Transportation Safety Board Wednesday released the preliminary report for
its investigation of the May 13, 2019, fatal mid-air collision near Ketchikan,
Alaska, one in a string of recent accidents involving for-hire aircraft.
The collision between a float-equipped de
Havilland DHC-2 Beaver and a float-equipped de Havilland DHC-3 Turbine Otter
occurred about seven miles northeast of Ketchikan, Alaska. The DHC-2 commercial
pilot and four passengers sustained fatal injuries and the DHC-3 certificated
airline transport pilot sustained minor injuries, nine passengers sustained
serious injuries and one passenger sustained fatal injuries.
Both aircraft involved in the mid-air
collision were operating under Part
135 of FAA regulations, which govern the operation of business and charter
flights. So was the airplane that crashed Monday in Alaska and the helicopter
that crashed in Hawaii April 29.
“While these tragic accidents are still
under investigation, and no findings or causes have been determined, each crash
underscores the urgency of improving the safety of charter flights by
implementing existing NTSB safety recommendations,” said Robert L. Sumwalt,
Chairman of the National Transportation Safety Board. “The need for those
improvements is why the NTSB put Part 135 aircraft flight operations on the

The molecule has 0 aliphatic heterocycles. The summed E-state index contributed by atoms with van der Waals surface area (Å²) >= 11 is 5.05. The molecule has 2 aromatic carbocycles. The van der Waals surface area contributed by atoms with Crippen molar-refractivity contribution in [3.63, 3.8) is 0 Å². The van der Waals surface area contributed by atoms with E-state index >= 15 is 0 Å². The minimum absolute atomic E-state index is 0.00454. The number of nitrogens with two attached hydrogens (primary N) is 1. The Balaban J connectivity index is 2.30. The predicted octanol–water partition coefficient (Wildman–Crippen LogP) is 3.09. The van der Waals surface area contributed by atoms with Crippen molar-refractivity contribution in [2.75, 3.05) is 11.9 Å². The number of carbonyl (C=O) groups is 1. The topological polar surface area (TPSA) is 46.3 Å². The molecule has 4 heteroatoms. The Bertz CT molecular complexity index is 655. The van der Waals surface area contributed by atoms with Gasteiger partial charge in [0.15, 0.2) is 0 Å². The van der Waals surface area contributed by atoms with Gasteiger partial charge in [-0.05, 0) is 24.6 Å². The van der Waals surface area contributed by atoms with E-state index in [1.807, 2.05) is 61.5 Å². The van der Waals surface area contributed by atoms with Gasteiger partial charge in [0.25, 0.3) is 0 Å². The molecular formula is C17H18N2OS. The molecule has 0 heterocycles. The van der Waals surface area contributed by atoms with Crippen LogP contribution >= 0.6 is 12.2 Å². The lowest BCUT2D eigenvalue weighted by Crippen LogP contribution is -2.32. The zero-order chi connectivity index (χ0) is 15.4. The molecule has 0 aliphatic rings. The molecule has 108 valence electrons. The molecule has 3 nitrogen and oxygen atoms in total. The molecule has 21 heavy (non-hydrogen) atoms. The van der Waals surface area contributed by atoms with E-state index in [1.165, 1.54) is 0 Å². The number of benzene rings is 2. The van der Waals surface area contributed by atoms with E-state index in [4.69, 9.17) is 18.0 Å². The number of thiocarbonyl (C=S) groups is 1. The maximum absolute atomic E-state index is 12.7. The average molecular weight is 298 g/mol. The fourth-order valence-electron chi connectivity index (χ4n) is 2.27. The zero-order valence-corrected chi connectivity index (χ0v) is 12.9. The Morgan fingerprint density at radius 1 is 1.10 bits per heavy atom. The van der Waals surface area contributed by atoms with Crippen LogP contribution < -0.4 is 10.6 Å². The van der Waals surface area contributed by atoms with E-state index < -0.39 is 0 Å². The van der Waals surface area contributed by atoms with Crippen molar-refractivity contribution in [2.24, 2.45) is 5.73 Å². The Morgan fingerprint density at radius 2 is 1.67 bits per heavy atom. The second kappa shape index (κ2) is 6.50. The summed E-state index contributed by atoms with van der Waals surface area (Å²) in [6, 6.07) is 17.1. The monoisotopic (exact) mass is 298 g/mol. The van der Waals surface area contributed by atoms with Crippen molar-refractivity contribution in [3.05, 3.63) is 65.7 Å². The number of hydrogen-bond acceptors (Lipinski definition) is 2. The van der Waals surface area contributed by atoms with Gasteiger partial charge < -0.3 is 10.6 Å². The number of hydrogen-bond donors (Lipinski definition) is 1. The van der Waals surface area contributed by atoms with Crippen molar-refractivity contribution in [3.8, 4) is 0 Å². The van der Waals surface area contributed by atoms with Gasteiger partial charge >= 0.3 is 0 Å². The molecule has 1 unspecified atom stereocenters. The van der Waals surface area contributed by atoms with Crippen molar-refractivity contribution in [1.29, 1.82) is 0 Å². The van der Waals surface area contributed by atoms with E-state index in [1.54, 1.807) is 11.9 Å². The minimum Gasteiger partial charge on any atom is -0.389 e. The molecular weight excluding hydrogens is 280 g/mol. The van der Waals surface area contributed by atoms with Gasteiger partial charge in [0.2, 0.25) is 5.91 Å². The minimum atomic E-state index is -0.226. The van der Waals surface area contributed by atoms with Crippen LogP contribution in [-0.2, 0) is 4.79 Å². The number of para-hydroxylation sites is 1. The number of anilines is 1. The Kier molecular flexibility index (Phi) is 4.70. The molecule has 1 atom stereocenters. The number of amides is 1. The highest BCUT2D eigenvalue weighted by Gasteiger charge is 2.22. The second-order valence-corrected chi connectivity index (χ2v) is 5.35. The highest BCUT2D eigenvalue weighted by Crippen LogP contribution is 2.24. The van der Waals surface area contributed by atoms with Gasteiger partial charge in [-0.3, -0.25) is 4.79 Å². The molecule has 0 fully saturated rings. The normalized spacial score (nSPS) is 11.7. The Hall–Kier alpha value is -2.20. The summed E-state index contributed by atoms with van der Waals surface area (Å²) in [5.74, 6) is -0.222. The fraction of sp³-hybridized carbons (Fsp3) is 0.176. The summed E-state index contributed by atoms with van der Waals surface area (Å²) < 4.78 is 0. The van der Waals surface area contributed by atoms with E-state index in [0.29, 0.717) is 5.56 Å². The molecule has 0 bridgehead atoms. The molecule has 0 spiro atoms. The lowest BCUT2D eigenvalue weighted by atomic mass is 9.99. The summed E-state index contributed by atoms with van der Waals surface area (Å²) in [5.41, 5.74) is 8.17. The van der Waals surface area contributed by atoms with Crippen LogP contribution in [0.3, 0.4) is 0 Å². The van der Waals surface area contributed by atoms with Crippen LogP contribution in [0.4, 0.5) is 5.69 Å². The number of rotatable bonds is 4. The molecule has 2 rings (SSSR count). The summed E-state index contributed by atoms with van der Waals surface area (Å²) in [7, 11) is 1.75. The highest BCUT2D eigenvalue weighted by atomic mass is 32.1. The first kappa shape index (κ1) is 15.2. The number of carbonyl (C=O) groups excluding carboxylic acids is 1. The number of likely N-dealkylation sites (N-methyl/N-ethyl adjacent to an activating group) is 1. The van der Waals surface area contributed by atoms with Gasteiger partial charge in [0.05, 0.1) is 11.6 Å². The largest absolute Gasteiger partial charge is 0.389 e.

2019 – 2020 Most
Wanted List of transportation safety improvements.”
The NTSB’s safety recommendations call on
Part 135 operators to implement safety management systems, record and analyze
flight data, and ensure pilots receive controlled-flight-into-terrain avoidance
training. Major passenger airlines, which operate under Part
121, have adopted these measures and have seen a great improvement in
“A customer who pays for a ticket should
trust that the operator is using the industry’s best practices when it comes to
safety,’’ Sumwalt said. “And it shouldn’t matter if the operator has one
airplane or 100. Travelers should have an equivalent level of safety regardless
of the nature of the flight for which they paid.”
The preliminary report on the
investigation of the May 13 mid-air collision does not discuss probable cause.
The report contains information gathered thus far in the investigation.
Determination of probable cause and the issuance of any safety
recommendations comes at the end of an investigation. Investigations involving
fatalities and other major NTSB investigations currently take between 12 and 24
months to complete.
The preliminary report for the Ketchikan
crash is available on the NTSB website at https://go.usa.gov/xmfmQ .
report for the April 29, helicopter crash near Kailua, Hawaii, is available
on the NTSB website at https://go.usa.gov/xmf8G
The preliminary report for the Metlakatla
crash has not yet been developed.
To learn more about the NTSB’s Most Wanted
List and Part
135 aircraft operations visit https://go.usa.gov/xmf8M.